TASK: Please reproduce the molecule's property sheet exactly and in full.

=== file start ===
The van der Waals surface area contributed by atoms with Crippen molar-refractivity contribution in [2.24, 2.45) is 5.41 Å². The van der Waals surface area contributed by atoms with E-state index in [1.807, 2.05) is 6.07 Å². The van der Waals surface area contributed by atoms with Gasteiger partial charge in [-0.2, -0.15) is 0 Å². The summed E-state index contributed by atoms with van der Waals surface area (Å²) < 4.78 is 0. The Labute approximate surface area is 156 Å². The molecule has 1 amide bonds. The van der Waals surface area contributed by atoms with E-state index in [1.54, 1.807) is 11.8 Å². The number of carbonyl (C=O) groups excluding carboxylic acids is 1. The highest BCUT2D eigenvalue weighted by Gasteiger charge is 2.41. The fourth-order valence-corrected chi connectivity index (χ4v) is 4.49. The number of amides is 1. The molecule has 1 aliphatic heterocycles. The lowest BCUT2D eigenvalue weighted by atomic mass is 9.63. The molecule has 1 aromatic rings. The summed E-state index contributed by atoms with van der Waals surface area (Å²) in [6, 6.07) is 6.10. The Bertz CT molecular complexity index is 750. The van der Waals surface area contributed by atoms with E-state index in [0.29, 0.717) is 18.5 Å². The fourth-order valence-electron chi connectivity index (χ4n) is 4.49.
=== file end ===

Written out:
The van der Waals surface area contributed by atoms with Crippen molar-refractivity contribution in [2.24, 2.45) is 5.41 Å². The van der Waals surface area contributed by atoms with E-state index in [1.807, 2.05) is 6.07 Å². The van der Waals surface area contributed by atoms with Gasteiger partial charge in [-0.2, -0.15) is 0 Å². The summed E-state index contributed by atoms with van der Waals surface area (Å²) < 4.78 is 0. The Labute approximate surface area is 156 Å². The molecule has 1 amide bonds. The van der Waals surface area contributed by atoms with E-state index in [1.54, 1.807) is 11.8 Å². The number of carbonyl (C=O) groups excluding carboxylic acids is 1. The highest BCUT2D eigenvalue weighted by Gasteiger charge is 2.41. The fourth-order valence-corrected chi connectivity index (χ4v) is 4.49. The number of amides is 1. The molecule has 1 aliphatic heterocycles. The lowest BCUT2D eigenvalue weighted by atomic mass is 9.63. The molecule has 1 aromatic rings. The summed E-state index contributed by atoms with van der Waals surface area (Å²) in [6, 6.07) is 6.10. The Bertz CT molecular complexity index is 750. The van der Waals surface area contributed by atoms with E-state index in [0.29, 0.717) is 18.5 Å². The fourth-order valence-electron chi connectivity index (χ4n) is 4.49.